4.2. Nanofiber Membranes

Selective chromatographic adsorption is one of the traditional methods for industrial separation of biological molecules. It involves the adsorption of the target biomolecules on specific binding sites of a packed bed adsorbent of porous resin beads, followed by elution of the purified product. Despite the merits of this method, it still suffers from several drawbacks which might negatively affect the efficiency of the separation, mainly due to the slow intraparticle diffusion of the large biomolecules within the porous resin beads. Consequently, low operational flow rates should be maintained in order to keep the pressure limits at the accepted levels, and this will require long residence times to achieve maximum binding capacities of the target biomolecules to the binding sites on the resin. Furthermore, this method is not well suited for biomolecules with very large molecular weights (> 250 kDa) as these molecules fail to access the binding sites. Therefore, recent studies utilized nanofibers instead of the traditional chromatographic adsorbents to facilitate adsorption of biomolecules on the surface, thus eliminating intraparticle diffusion. It has been reported that separation via nanofibers can be achieved at flow rates that are ten times higher than that of packed bed chromatography, hence enabling rapid bioseparation of large biomolecules (> 250 kDa) which are difficult to separate using packed beds [8385].

Nanofibers are produced using a technique called electrospinning where a high voltage electric current is deployed to spin many types of polymers. The polymeric solution is inserted inside a syringe which is connected to a high voltage supply that forces the solution through the thin syringe needle by overcoming the solution surface tension. The formed spun is then collected in sizes ranging from 10 – 1000 nm (Figure 4) [8688]. Many types of natural (such as chitosan and gelatin) and synthetic (such as poly vinyl alcohol and poly vinyl pyrrolidone) polymeric solutions can be used for the formulation of nanofibers. However, cellulose acetate (CA, natural polymer) was favored because it has many advantages over other polymers including its compatibility with other biomolecules, availability and non-toxicity [89]. Nevertheless, the difficulty of finding suitable solvents for solubilizing CA remains challenging.

For bioseparation purposes, nanofibers were used in developing adsorptive affinity and ion exchange membranes which separate biomolecules based on chemical and electrostatic interactions, respectively. Selective affinity membranes adsorb biomolecules using specific ligands which are placed onto their surface. Thus, the interaction between the biomolecules and membrane depends mainly on the physicochemical properties and biological functions of the targeted molecules, rather than their molecular weights or sizes [90, 91]. Some examples were reported for the successful bioseparations of large biomolecules using adsorptive casted and nanofiber membranes such as the separation of plasmid DNA and large proteins like thyroglobulin, and small and moderate sized proteins like BSA which were successfully separated with diameters of 1- 2μm [9296].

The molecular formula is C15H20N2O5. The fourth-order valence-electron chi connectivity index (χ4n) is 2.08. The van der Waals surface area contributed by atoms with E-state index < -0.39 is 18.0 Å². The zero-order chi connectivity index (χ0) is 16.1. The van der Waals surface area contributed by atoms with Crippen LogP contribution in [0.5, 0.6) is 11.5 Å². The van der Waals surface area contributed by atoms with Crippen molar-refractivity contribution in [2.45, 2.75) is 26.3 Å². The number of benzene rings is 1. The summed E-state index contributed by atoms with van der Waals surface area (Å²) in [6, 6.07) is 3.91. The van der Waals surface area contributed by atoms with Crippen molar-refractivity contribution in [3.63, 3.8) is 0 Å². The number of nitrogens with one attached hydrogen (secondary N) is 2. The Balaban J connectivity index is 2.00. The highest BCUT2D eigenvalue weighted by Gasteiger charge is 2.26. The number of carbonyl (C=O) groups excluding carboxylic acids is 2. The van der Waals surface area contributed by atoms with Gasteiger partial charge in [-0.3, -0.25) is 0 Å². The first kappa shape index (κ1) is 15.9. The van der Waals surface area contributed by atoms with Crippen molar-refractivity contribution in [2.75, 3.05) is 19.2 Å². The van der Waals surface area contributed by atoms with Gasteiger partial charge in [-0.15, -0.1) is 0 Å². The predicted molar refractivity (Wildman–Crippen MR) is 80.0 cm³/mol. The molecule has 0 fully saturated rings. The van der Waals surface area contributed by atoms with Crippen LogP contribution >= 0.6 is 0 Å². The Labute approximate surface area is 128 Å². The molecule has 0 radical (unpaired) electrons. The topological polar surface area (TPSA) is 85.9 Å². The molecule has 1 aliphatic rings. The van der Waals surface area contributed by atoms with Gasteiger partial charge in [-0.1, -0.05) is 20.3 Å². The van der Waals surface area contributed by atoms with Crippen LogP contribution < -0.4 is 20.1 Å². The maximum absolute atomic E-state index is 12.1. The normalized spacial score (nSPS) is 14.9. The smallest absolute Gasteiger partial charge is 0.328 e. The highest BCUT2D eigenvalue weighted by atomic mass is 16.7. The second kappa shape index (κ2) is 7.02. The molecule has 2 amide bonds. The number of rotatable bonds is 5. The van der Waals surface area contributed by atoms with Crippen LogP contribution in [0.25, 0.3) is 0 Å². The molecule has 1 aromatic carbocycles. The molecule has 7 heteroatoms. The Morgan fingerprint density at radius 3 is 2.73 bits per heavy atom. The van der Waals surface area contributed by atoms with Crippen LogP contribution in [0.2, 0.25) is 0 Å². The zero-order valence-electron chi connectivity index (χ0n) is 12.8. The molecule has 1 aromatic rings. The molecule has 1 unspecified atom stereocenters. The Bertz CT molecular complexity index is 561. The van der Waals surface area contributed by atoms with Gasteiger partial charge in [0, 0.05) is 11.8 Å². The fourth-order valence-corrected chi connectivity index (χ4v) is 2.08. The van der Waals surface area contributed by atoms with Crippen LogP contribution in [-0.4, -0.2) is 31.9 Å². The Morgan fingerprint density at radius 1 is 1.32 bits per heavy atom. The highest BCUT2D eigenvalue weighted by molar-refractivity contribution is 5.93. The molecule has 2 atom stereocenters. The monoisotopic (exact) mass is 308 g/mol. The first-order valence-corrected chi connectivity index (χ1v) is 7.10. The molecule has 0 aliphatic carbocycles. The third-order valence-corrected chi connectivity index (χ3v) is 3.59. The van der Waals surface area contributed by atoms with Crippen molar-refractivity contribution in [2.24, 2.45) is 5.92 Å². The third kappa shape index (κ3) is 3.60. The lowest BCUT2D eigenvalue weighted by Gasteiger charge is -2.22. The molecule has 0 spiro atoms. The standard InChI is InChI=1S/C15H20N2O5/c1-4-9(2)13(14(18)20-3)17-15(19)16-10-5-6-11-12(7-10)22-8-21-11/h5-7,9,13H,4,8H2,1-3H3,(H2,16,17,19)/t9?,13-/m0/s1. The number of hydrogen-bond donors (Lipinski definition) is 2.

Since the selectivity of the membrane to target biomolecules is key for separation, several attempts were made to functionalize the surface of nanofiber membranes with specific ligands that have high affinity to the target biomolecule [90, 91]. A regenerated cellulose (RC) nanofiber membrane successfully separated 13 mg/g of BSA and 4 mg/g of bilirubin. Cellulose was regenerated with alkaline medium to remove the acetyl groups and enhance its solubility and the produced membrane surface was functionalized with covalently attached cibacron blue F3GA. This membrane was characterized by its ability to be regenerated using the suitable buffer and, hence, can be reused for further separations [94]. The same workers designed a method for the purification and separation of IgG from its mixture with BSA. They again prepared regenerated cellulose nanofiber affinity membranes using electrospinning, as mentioned earlier, and functionalized them this time with protein A and protein G ligand molecules. These proteins are produced by Staphylococcus aureus and have affinity binding sites which strongly bind to the Fc region of IgG. Functionalization was carried out by partial oxidation of the RC nanofibers using NaIO4 generating aldehyde groups upon which ligand molecules can be attached covalently. This membrane was able to capture 18 μg/mg IgG which is twice that achieved by the commercially affinity membrane for IgG purification (Satorbind®) [97]. In a different study, lipase enzyme (from Candida rugosa) was immobilized onto the surface of RC membranes by covalent bonding with surface aldehyde groups. Reaction conditions were carefully optimized at NaIO4 concentration of (2–10 mg/mL), reaction time (2–10 h), reaction temperature (25–35°C) and reaction pH (5.5–6.5) [98].